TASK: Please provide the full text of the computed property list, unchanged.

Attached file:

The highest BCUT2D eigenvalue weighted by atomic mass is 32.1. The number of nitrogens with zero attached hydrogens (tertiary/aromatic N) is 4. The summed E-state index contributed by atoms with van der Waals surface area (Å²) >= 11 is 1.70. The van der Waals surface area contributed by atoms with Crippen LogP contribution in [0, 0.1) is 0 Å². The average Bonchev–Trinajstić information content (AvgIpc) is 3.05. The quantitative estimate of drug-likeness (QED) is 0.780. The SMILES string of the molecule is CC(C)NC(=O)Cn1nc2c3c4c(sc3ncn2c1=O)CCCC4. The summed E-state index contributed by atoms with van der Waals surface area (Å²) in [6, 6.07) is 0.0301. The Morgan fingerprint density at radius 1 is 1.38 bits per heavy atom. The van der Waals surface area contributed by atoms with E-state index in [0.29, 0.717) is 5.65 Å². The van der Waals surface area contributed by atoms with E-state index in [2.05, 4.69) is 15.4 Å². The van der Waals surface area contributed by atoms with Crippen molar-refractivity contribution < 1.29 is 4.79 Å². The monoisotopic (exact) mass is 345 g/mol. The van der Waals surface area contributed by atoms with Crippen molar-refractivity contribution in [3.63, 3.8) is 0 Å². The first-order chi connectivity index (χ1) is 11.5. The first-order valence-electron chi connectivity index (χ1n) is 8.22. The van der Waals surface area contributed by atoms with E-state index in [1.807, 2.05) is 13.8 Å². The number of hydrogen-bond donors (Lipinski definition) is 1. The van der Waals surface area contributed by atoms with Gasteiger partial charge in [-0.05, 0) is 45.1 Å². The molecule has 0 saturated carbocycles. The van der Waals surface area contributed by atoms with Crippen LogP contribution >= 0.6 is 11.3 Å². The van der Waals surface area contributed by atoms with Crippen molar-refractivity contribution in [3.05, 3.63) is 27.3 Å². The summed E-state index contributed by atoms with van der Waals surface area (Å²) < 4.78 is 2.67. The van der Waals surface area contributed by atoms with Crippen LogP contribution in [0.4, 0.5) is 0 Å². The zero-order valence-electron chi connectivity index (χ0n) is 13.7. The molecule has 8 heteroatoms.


The highest BCUT2D eigenvalue weighted by atomic mass is 32.1. The number of nitrogens with zero attached hydrogens (tertiary/aromatic N) is 4. The summed E-state index contributed by atoms with van der Waals surface area (Å²) >= 11 is 1.70. The van der Waals surface area contributed by atoms with Crippen LogP contribution in [0, 0.1) is 0 Å². The average Bonchev–Trinajstić information content (AvgIpc) is 3.05. The quantitative estimate of drug-likeness (QED) is 0.780. The SMILES string of the molecule is CC(C)NC(=O)Cn1nc2c3c4c(sc3ncn2c1=O)CCCC4. The summed E-state index contributed by atoms with van der Waals surface area (Å²) in [6, 6.07) is 0.0301. The Morgan fingerprint density at radius 1 is 1.38 bits per heavy atom. The van der Waals surface area contributed by atoms with E-state index in [0.29, 0.717) is 5.65 Å². The van der Waals surface area contributed by atoms with E-state index in [2.05, 4.69) is 15.4 Å². The van der Waals surface area contributed by atoms with Crippen molar-refractivity contribution < 1.29 is 4.79 Å². The monoisotopic (exact) mass is 345 g/mol. The van der Waals surface area contributed by atoms with Crippen molar-refractivity contribution in [3.63, 3.8) is 0 Å². The first-order chi connectivity index (χ1) is 11.5. The first-order valence-electron chi connectivity index (χ1n) is 8.22. The van der Waals surface area contributed by atoms with E-state index in [1.807, 2.05) is 13.8 Å². The number of hydrogen-bond donors (Lipinski definition) is 1. The van der Waals surface area contributed by atoms with Gasteiger partial charge in [-0.05, 0) is 45.1 Å². The molecule has 0 saturated carbocycles. The van der Waals surface area contributed by atoms with Crippen LogP contribution >= 0.6 is 11.3 Å². The van der Waals surface area contributed by atoms with Crippen molar-refractivity contribution in [3.05, 3.63) is 27.3 Å². The summed E-state index contributed by atoms with van der Waals surface area (Å²) < 4.78 is 2.67. The van der Waals surface area contributed by atoms with Crippen LogP contribution in [0.4, 0.5) is 0 Å². The zero-order valence-electron chi connectivity index (χ0n) is 13.7. The molecule has 8 heteroatoms.